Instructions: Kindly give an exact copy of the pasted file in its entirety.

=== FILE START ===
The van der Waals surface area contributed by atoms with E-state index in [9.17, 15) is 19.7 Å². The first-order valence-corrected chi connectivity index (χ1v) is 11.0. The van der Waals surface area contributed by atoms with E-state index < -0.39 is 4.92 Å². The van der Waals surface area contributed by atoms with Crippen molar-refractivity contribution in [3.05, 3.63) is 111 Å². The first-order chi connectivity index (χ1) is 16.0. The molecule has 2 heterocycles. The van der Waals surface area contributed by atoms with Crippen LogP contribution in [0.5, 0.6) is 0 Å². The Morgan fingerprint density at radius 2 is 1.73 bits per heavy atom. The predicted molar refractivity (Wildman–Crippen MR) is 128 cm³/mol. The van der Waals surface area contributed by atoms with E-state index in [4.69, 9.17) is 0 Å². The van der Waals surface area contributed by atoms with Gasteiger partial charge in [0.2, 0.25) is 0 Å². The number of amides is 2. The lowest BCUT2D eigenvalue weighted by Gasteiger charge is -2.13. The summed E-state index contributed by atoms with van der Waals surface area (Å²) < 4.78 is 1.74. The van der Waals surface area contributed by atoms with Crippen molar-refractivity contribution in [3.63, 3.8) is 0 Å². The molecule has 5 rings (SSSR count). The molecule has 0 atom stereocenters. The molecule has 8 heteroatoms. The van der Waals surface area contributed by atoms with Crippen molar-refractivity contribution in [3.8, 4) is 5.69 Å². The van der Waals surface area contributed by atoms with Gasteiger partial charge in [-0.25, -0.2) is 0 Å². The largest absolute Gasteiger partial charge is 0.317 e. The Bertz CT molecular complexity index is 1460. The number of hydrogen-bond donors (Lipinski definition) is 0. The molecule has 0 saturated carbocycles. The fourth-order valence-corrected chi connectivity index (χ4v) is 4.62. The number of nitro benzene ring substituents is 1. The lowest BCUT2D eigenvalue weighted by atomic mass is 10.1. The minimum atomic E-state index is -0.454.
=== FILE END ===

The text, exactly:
The van der Waals surface area contributed by atoms with E-state index in [9.17, 15) is 19.7 Å². The first-order valence-corrected chi connectivity index (χ1v) is 11.0. The van der Waals surface area contributed by atoms with E-state index < -0.39 is 4.92 Å². The van der Waals surface area contributed by atoms with Crippen molar-refractivity contribution in [3.05, 3.63) is 111 Å². The first-order chi connectivity index (χ1) is 16.0. The molecule has 2 heterocycles. The van der Waals surface area contributed by atoms with Crippen LogP contribution in [0.5, 0.6) is 0 Å². The Morgan fingerprint density at radius 2 is 1.73 bits per heavy atom. The predicted molar refractivity (Wildman–Crippen MR) is 128 cm³/mol. The van der Waals surface area contributed by atoms with E-state index in [4.69, 9.17) is 0 Å². The van der Waals surface area contributed by atoms with Gasteiger partial charge in [0.2, 0.25) is 0 Å². The number of amides is 2. The lowest BCUT2D eigenvalue weighted by Gasteiger charge is -2.13. The summed E-state index contributed by atoms with van der Waals surface area (Å²) < 4.78 is 1.74. The van der Waals surface area contributed by atoms with Crippen molar-refractivity contribution in [3.63, 3.8) is 0 Å². The molecule has 5 rings (SSSR count). The molecule has 0 atom stereocenters. The molecule has 8 heteroatoms. The van der Waals surface area contributed by atoms with Crippen molar-refractivity contribution in [3.8, 4) is 5.69 Å². The van der Waals surface area contributed by atoms with Gasteiger partial charge in [-0.25, -0.2) is 0 Å². The largest absolute Gasteiger partial charge is 0.317 e. The Bertz CT molecular complexity index is 1460. The number of hydrogen-bond donors (Lipinski definition) is 0. The molecule has 0 saturated carbocycles. The fourth-order valence-corrected chi connectivity index (χ4v) is 4.62. The number of nitro benzene ring substituents is 1. The lowest BCUT2D eigenvalue weighted by atomic mass is 10.1. The minimum atomic E-state index is -0.454.